Learning styles of first year students : their relationship with success in distance education courses : a thesis presented in partial fulfullment of the requirements for the degree of Master of Philosophy in Education at Massey University

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Massey University
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Adults have different learning needs and ways, or 'styles' of learning. Understanding students' needs by knowing who they are, what they bring to a learning situation, and how they learn, should influence how they are taught and the environment in which they are taught, regardless of the method of course delivery. Students' personal circumstances aside, it is often other factors such as teaching style, institutional constraints relating to resources, pedagogy, or administration, which determine their learning experiences. Accommodating individual learning needs, including learning styles preferences, can be more complicated when courses are delivered in a distance mode as teachers are not physically present to assess or adjust to students' requirements. While research is available concerning the learning styles of students in traditional face-to-face learning environments, little is known or agreed about the learning styles of students in distance education, let alone the teaching styles of the courses which students enrol in. Such knowledge may help to design courses supporting a wider range of individual differences, with a potential improvement in the success of students. Changing trends in education arising from technology and social-economic developments create further impetus for ensuring that the quality of courses offered can be audited against an empirical base of evidence relating to students' learning preferences. This research study aimed to contribute to such a base by seeking to discover if there was a relationship between the learning styles of students enrolled in a number of first year distance education courses at The Open Polytechnic of New Zealand, and their success in those courses. The students were selected on the basis of studying for the first time with The Open Polytechnic. The teaching styles of the courses were analysed to assess the degree of match or mismatch with students' learning styles. From the study implications are drawn which are applicable to designing courses and supporting students studying by distance education.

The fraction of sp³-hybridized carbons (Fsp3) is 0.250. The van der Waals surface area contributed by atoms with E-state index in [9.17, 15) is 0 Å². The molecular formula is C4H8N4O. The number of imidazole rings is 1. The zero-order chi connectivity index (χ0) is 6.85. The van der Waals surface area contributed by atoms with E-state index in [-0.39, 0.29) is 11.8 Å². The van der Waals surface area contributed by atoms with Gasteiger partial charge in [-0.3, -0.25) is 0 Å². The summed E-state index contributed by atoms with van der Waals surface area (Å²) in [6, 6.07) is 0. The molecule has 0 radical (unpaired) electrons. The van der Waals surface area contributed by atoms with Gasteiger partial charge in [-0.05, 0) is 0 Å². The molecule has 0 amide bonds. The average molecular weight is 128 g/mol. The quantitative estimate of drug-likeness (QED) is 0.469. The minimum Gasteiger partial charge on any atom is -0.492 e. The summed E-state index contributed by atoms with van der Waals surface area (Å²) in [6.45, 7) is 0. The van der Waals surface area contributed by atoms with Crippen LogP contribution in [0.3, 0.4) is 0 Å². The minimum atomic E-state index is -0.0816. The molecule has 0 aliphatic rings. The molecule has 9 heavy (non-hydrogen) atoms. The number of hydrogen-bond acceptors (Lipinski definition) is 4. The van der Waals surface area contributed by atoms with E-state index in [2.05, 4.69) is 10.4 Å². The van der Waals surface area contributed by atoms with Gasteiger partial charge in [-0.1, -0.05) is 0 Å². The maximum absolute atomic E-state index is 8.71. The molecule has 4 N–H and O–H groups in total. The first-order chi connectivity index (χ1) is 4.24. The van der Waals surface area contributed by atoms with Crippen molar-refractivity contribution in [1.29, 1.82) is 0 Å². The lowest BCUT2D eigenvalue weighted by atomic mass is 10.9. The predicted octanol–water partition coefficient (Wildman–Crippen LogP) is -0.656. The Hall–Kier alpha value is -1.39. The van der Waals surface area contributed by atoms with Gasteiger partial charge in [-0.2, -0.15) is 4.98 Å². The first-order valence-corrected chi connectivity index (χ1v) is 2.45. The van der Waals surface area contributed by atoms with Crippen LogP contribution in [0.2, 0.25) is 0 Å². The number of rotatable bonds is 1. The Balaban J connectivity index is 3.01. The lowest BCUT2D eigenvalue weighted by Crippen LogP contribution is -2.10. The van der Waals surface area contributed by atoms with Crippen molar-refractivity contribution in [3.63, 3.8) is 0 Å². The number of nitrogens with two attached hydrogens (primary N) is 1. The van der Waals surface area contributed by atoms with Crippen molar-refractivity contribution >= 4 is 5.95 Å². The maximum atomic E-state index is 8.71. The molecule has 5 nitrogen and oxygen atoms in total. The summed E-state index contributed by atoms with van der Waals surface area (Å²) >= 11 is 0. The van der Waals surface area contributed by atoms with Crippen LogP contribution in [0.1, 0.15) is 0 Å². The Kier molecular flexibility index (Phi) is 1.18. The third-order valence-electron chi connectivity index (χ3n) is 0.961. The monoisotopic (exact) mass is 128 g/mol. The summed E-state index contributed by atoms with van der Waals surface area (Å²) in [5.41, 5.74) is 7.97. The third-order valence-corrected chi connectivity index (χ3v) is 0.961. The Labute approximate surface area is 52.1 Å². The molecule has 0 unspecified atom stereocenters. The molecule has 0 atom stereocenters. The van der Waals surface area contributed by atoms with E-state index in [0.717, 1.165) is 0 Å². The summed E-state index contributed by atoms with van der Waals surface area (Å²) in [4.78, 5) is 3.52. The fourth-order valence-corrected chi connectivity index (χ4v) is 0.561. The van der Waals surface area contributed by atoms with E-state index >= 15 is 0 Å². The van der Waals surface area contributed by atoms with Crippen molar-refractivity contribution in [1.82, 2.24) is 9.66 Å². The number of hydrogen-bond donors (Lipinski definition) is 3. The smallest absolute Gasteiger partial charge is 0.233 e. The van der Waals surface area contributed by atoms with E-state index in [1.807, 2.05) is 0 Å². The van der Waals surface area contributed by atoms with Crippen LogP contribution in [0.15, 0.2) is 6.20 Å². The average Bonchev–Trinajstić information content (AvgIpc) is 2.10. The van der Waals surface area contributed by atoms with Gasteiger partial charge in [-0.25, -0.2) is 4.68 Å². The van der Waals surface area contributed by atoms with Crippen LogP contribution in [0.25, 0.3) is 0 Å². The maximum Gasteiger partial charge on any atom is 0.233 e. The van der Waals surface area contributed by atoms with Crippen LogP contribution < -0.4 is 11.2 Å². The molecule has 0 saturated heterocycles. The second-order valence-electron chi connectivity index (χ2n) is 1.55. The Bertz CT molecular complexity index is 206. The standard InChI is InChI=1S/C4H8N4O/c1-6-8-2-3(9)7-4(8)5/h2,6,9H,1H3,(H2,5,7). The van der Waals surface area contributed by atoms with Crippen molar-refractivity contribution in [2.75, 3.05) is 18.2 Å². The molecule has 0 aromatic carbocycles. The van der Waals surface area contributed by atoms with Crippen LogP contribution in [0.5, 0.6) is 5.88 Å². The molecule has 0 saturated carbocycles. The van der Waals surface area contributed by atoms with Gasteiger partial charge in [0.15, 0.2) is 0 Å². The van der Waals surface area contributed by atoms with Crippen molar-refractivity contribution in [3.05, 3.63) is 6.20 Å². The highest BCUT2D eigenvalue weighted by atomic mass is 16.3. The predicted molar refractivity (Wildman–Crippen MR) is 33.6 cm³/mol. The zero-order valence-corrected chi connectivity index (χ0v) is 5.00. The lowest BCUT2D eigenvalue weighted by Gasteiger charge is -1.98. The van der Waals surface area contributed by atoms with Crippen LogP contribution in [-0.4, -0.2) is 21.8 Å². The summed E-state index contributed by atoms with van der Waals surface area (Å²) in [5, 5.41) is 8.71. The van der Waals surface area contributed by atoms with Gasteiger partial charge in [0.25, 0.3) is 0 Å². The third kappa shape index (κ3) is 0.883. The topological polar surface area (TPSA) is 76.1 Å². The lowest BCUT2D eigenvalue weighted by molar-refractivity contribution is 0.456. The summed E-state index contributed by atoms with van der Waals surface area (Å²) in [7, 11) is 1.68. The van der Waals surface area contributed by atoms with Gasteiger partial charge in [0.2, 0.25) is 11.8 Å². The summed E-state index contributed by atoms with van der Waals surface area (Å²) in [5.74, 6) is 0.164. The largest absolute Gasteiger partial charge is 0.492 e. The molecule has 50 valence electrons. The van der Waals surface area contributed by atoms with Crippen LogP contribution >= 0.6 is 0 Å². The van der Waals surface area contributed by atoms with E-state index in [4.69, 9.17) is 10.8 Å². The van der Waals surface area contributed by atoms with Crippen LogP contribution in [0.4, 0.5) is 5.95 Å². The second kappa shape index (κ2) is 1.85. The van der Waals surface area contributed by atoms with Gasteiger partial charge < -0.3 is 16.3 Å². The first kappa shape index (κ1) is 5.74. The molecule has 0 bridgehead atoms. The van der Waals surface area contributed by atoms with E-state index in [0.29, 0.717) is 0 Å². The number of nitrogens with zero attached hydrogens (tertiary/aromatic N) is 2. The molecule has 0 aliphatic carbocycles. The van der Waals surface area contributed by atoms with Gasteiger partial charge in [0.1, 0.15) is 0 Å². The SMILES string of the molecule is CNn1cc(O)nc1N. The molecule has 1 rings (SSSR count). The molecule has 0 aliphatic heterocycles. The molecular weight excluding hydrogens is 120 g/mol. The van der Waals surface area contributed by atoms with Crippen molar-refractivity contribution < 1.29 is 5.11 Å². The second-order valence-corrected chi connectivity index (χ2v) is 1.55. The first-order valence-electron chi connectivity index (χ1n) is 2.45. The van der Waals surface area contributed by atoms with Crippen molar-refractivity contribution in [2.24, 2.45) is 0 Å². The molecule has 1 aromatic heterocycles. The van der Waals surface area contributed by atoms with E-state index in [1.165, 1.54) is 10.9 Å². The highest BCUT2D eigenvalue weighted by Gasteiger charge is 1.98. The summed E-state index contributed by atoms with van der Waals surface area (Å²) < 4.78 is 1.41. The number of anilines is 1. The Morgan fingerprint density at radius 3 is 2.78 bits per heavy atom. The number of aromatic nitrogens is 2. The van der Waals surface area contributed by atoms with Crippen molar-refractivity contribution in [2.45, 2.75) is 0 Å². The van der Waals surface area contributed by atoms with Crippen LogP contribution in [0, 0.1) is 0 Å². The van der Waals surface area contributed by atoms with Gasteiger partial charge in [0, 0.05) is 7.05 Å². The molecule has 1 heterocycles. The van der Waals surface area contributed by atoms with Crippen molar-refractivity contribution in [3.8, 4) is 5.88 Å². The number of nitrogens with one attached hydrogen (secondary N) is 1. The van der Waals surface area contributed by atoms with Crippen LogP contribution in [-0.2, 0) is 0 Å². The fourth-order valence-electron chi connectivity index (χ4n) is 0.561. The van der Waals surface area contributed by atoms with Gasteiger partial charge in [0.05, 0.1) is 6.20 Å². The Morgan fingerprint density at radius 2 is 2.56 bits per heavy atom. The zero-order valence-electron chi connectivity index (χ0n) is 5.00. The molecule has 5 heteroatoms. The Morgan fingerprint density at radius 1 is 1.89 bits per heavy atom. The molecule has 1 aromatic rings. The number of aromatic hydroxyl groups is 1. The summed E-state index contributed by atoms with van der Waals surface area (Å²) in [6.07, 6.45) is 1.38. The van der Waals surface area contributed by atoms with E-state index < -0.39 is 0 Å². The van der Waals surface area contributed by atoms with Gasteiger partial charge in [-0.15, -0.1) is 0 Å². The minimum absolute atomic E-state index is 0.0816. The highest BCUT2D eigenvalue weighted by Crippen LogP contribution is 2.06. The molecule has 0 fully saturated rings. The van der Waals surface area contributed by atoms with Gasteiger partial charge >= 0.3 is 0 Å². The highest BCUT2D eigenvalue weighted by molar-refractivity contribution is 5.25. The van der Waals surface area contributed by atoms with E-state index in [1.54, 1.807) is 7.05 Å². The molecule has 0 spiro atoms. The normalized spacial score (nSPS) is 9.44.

Open Polytechnic of New Zealand, Adult learning, Distance education, Open learning